3 things that can rattle the share prices of ASX oil stocks

The share prices of our oil stocks are on a run as the crude price mounted a recovery from the recent sell-off.

Investors beware! The recent oil price performance is driven more by politics than by fundamentals and some experts are doubting that the Brent crude benchmark can recapture last month’s high of over US$80 a barrel.

However, anyone who claims to know is guessing. Geopolitics is unpredictable and there are so many economic and political factors impacting on the commodity that it can easily move in either direction.

This makes it difficult to ascertain if our oil stocks are still worth backing after their impressive rally over the past year that has sent Santos Ltd (ASX: STO) surging 82%, while Origin Energy Ltd (ASX: ORG) jumped 35% and Oil Search Limited (ASX: OSH) increased 22%.

In contrast, the S&P/ASX 200 (Index:^AXJO) (ASX:XJO) index is up 6% over the same period and oil stocks are once again leading the market higher today.

Here are three things that can rattle the sector. The first is Iran. The restarting of the Iranian sanctions has been well flagged to the market but sanctions in themselves are not even half the story.

An article in Bloomberg speculates that Iran will find ways to retaliate if sanctions are reintroduced. This could prompt the Iranian government to step-up its covert campaign to attack major oil producer Saudi Arabia either militarily or economically.

Iran can provide resources to the Houthi rebels to launch more effective missile or drone attacks on the Arabian country’s oil infrastructure and it could also mount cyber attacks against that country’s oil company Saudi Aramco (which Iran is alleged to have done before).

The motivation for Iran to undertake such actions isn’t just ideological in my view. Iran will have a bigger incentive than most to drive oil prices higher if it has to sell its crude at a discount on the black market.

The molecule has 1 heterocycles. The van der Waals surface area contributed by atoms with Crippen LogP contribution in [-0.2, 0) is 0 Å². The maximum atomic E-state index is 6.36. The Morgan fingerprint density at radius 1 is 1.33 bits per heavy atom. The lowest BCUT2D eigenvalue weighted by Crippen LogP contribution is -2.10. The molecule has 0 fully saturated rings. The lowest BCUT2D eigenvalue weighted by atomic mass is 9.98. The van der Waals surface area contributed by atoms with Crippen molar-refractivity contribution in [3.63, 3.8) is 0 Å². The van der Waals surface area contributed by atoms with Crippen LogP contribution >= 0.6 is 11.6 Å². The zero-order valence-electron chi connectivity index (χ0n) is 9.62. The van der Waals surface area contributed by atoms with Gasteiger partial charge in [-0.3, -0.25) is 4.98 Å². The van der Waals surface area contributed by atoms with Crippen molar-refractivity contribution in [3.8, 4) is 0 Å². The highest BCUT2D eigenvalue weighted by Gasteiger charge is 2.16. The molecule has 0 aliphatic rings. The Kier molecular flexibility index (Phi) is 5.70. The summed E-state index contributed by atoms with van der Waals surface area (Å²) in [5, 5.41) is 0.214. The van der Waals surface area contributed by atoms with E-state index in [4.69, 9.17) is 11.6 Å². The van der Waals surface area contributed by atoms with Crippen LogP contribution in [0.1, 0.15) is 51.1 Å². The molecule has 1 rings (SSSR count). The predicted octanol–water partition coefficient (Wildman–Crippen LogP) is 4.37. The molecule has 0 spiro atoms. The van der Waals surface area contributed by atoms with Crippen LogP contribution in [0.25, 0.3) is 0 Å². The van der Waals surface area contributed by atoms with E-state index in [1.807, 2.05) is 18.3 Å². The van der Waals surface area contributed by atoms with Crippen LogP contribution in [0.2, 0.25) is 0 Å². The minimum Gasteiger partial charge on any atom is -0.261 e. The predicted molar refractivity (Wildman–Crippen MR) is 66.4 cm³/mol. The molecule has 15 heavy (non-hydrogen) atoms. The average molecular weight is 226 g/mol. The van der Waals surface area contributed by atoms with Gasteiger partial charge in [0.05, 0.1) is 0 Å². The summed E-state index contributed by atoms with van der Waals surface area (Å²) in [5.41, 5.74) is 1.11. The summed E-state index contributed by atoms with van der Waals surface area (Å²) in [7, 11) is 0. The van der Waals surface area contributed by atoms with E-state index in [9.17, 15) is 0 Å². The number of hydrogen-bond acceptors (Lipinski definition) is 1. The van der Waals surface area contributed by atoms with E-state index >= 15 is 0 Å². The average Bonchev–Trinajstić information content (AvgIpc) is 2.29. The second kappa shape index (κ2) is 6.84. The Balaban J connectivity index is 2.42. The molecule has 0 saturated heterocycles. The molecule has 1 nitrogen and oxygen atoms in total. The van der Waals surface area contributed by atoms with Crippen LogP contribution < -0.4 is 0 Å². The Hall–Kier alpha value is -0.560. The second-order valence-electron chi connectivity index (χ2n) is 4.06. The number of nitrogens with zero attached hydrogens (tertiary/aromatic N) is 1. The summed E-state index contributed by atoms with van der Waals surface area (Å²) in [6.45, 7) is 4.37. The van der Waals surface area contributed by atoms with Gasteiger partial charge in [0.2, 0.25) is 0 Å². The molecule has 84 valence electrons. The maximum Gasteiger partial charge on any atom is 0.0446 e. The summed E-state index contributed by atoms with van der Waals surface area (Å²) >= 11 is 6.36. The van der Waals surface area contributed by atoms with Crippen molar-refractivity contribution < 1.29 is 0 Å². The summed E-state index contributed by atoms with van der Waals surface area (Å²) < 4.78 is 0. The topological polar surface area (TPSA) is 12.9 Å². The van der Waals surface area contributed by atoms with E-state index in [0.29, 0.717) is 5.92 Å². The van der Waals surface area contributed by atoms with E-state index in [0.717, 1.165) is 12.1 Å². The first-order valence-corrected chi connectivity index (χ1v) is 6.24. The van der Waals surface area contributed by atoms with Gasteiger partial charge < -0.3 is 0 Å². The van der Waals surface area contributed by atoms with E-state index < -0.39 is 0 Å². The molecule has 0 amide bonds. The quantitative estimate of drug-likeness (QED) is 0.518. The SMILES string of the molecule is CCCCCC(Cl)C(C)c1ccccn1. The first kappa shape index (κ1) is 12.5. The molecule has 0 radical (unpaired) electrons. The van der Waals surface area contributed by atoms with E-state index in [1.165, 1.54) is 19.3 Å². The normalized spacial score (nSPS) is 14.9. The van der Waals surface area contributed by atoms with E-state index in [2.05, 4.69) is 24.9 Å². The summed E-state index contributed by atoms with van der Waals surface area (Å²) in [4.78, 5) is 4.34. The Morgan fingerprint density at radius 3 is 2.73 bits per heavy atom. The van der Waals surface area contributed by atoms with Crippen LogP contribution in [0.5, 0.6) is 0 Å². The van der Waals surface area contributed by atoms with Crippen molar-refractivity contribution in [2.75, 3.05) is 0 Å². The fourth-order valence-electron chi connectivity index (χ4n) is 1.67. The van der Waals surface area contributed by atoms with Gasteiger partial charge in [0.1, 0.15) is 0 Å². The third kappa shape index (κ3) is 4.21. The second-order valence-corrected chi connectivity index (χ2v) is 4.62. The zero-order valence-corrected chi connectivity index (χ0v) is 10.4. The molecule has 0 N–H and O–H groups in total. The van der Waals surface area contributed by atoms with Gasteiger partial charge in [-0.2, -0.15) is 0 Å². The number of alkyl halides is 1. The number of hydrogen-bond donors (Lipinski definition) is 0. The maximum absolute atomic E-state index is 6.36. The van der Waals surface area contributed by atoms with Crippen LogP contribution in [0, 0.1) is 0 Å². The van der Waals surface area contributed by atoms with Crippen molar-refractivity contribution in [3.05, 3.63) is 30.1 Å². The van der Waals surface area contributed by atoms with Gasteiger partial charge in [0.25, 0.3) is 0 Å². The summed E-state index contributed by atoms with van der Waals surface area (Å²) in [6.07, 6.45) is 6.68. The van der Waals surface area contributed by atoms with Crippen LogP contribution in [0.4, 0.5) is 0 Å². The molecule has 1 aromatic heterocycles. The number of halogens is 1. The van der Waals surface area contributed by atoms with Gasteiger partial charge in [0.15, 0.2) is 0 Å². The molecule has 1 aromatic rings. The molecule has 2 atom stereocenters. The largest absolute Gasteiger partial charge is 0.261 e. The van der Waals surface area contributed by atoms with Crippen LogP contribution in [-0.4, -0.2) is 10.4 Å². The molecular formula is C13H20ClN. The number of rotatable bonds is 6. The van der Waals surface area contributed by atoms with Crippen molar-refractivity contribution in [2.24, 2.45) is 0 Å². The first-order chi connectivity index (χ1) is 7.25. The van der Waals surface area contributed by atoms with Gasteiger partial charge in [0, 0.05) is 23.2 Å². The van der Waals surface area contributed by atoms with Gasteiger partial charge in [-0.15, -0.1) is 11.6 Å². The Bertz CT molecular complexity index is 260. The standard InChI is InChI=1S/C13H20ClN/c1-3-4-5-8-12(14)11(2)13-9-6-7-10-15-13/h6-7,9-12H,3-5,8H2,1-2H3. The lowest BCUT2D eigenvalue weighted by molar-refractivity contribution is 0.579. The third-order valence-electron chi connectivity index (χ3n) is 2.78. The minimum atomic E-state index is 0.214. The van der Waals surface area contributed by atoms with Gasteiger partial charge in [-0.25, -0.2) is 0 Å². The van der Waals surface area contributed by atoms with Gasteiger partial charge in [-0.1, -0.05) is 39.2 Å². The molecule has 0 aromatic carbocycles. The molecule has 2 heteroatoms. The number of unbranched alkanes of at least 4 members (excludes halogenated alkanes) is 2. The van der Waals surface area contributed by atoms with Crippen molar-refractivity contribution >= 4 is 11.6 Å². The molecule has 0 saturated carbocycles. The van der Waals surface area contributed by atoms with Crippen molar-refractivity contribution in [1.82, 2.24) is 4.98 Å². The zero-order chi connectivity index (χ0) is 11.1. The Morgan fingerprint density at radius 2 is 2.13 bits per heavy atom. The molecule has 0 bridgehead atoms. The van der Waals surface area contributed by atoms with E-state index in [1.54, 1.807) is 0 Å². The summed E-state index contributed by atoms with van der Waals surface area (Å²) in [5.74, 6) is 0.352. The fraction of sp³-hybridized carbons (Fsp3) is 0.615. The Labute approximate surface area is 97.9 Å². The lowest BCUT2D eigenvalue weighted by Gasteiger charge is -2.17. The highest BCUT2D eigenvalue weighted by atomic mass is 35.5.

The higher the oil price, the more willing buyers it will find and the better the price it will receive.

But Iran isn’t the only flashpoint for the oil market. The Bloomberg article also names a host of other politically unstable big oil-exporting countries, such as Venezuela and Libya, as drivers for higher oil prices.

There doesn’t seem to be a near-term fix for these countries and the uncertainty over their oil export volumes will continue to cloud the market.

Thirdly, I think investors should pay close attention to the upcoming initial public offer (IPO) of Saudi Aramco, which could potentially be the world’s biggest listed company.

Some believe the Saudi government is artificially bolstering the oil price to get a better price on the share sale and that the commodity will go into a free-fall once the IPO is completed.

I am not so sure as the country is only selling 5% of its national oil company and the fact that Iran may tempted to be a thorn in the side of Saudi Arabia could well negate this downside risk.

No one knows when the IPO will be announced but it’s certainly something investors should look out for as the oil price could suffer from whiplash around the time of this transaction.

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Motley Fool contributor Brendon Lau has no position in any of the stocks mentioned. The Motley Fool Australia has no position in any of the stocks mentioned. We Fools may not all hold the same opinions, but we all believe that considering a diverse range of insights makes us better investors. The Motley Fool has a disclosure policy. This article contains general investment advice only (under AFSL 400691). Authorised by Scott Phillips.

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